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Around the WSOP: Mixed event is the new cool

6 June 2008

The World Series of Poker, and what's cool at the World Series of Poker, is always evolving. For years, the Main Event was the BIG thing. But as the playing fields grew and our familiarity with the winners diminished, it started to lose a little bit of its panache. Into that void stepped the $50,000 H.O.R.S.E. event, and poker players fell in love. It had a big buy-in, an elite field of top poker professionals playing five distinct, but very interesting games and great final tables. What was not to love? But the fickle thing about cool is it demands to be new. So the H.O.R.S.E. event isn't cool anymore. It's prestigous. And the new cool (yes, we're declaring it so) is the $10,000 World Championship Mixed Event.

First of all, consider the games being played. Deuce-to-seven Triple Draw, Limit Hold'em, Omaha 8, Razz, Stud, Stud 8, No-Limit Hold'em and Pot-Limit Omaha. There is no better test in poker than these combinations of games. Plus, it includes one drawing game, which is the first kind of poker most of us learned a child. And there are two lowball games. How cool is that.

Next, look at the 192-player field that entered this tournament. It's the best of the best. Phil Ivey, Gus Hansen, Johnny Chan, Mark Vos, Marcel Luske, Mike Sexton, Michael Mizrachi, Gavin Griffin, Doyle Brunson, Lee Watkinson, Chad Brown, Greg Raymer, Eric Froelich, Andy Bloch, Vanessa Rousso, Katja Thater, Barry Greenstein, Todd Bruson, are among the luminaries that entered and didn't reach the final table.

And among those that did reach the final table are Sam Farha, Eli Elezra, Jeff Madsen and Tom Dwan. How's that for a final table?!

The action on the felt has been as intriguing and as impressive as the players in the field. Take Hansen for example. He looked like a fairly certain bet to reach the final table last night. But he lost a sizable portion of his stack in 2-7 Triple Draw when his 8-6-5-4-3 was beaten by Michael DeMichele's 8-6-4-3-2. That's one sick hand. And it crippled Hansen.

Elezra is entering today's action with the short stack. But part of that was by design. According to PokerNews, Elezra was facing a big call on sixth street in Razz when David Oppenheim was eliminated from the tournament in ninth place. Elezra had made a last-longer bet that paid him $100,000 if he made the final table, so he folded (and announced why) rather than risk the big pay day.

Final-table action begins later today. And here's hoping the decisive hand come during 2-7 Triple Draw. Now, that would be very cool.

WSOP tidbits

Michael Banducci won the $1,000 No-Limit Hold'em with re-buys tournament. Banducci invested $4,000 (one re-buy and a double add-on) to win the $636,736 first prize.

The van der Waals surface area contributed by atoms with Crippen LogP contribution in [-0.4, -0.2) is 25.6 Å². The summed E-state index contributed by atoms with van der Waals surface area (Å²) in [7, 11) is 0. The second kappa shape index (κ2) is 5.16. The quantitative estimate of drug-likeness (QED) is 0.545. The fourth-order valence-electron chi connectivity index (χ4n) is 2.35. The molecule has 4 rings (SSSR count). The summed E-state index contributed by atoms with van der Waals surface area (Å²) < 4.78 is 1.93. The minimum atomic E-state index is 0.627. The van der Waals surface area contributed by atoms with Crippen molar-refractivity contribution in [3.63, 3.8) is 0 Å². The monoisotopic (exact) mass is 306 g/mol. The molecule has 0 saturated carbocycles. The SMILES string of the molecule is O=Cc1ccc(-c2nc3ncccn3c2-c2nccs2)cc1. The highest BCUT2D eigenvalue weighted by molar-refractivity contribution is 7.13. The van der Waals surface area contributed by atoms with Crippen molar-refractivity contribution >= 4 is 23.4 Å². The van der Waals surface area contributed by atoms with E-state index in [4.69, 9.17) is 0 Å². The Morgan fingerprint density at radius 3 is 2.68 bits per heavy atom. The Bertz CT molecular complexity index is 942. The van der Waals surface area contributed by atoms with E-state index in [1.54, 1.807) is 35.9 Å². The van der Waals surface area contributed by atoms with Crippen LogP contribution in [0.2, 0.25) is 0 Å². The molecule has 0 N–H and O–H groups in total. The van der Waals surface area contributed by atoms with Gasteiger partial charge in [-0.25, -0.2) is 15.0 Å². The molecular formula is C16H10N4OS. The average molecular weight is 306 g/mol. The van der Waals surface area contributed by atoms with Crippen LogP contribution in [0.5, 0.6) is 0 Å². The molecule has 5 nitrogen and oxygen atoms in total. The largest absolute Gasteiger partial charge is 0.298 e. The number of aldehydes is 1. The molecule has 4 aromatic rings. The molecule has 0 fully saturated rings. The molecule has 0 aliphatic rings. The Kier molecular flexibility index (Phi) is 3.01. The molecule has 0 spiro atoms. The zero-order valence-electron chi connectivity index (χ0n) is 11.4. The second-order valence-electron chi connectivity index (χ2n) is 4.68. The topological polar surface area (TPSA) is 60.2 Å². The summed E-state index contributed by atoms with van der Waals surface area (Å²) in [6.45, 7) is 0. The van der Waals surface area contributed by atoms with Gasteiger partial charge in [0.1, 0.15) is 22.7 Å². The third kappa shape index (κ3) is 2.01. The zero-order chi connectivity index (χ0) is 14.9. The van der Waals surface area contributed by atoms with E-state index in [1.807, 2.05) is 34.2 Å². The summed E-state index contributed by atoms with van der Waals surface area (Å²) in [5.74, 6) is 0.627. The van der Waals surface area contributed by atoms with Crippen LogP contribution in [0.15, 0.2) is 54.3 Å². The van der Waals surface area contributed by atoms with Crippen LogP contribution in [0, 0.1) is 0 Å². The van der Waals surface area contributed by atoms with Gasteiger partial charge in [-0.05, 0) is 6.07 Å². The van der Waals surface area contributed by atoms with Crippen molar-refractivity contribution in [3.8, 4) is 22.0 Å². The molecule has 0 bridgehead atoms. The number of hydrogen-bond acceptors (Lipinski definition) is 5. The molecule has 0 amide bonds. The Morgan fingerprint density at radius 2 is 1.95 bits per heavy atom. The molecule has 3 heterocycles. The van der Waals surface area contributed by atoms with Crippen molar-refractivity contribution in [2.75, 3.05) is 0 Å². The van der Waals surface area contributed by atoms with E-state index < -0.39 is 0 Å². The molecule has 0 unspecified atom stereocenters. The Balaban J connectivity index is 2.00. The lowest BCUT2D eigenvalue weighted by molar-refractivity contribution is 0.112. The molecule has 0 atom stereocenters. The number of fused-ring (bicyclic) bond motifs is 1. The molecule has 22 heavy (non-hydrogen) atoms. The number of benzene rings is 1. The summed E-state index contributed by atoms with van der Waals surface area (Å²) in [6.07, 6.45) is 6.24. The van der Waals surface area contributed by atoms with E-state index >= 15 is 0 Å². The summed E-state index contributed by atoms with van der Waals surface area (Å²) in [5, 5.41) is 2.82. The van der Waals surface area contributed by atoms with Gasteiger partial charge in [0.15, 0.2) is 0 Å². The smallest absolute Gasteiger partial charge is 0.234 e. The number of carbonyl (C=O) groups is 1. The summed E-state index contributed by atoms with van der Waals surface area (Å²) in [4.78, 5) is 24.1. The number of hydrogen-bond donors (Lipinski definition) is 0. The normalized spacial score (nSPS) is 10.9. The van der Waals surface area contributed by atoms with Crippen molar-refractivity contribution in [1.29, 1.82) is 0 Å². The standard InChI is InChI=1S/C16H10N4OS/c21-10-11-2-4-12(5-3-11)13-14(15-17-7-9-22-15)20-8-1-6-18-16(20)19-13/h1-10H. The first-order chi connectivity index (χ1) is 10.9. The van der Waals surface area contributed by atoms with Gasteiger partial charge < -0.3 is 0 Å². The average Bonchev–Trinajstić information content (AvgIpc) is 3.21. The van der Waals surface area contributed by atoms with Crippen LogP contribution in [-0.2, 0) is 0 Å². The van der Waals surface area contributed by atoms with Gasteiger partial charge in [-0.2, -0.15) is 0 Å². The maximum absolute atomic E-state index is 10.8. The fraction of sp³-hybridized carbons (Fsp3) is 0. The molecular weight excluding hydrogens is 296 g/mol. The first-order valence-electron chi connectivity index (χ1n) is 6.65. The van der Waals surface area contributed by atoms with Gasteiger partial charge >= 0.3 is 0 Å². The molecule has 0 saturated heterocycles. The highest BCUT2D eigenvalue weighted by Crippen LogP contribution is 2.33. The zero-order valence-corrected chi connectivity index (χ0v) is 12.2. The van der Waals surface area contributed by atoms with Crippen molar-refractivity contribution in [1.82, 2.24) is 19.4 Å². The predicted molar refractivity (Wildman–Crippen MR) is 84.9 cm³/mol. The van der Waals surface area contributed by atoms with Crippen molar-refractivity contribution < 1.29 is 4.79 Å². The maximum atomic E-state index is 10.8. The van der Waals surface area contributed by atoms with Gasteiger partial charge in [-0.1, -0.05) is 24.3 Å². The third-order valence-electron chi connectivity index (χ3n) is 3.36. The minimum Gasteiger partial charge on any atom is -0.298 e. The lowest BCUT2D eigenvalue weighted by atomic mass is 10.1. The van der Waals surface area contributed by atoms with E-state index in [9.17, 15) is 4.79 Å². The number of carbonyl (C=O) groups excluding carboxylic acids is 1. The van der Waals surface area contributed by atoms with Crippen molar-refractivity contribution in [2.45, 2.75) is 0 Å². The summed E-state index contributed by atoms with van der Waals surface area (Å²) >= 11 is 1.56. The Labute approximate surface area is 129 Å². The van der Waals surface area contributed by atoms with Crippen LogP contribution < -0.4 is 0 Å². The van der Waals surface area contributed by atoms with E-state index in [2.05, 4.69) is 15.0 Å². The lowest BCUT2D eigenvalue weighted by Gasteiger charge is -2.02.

The WSOP set a new record when 833 entered its $1,500 Omaha Hi-Lo tournament (Event #6). The previous high for a Omaha Hi-Lo field was 690 players in 2007. Thang Luu, who is primarily known as a cash game player, won the event. Luu says he tries to play in most major Omaha Hi-Lo tournaments, but Badugi is his favorite game. And that makes him A-OK in our book.

Around the WSOP: Mixed event is the new cool is republished from CasinoVendors.com.
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Best of Vin Narayanan
Vin Narayanan

Vin Narayanan is the managing editor at Casino City. When he's not writing or editing stories, he likes to play Chinese Poker, Badugi, Razz and any other "non-traditional" poker game. He also thinks blackjack is his best game and loves game theory.

Before joining Casino City, Vin covered (not all at the same time) sports, politics and elections, wars, technology, celebrities and the Census for USATODAY.com, USA WEEKEND and CNN.

A proud graduate of Michigan State University, Vin can be found on most nights and weekends trying to find a way to watch the Spartans play football or basketball.

Vin Narayanan
Vin Narayanan is the managing editor at Casino City. When he's not writing or editing stories, he likes to play Chinese Poker, Badugi, Razz and any other "non-traditional" poker game. He also thinks blackjack is his best game and loves game theory.

Before joining Casino City, Vin covered (not all at the same time) sports, politics and elections, wars, technology, celebrities and the Census for USATODAY.com, USA WEEKEND and CNN.

A proud graduate of Michigan State University, Vin can be found on most nights and weekends trying to find a way to watch the Spartans play football or basketball.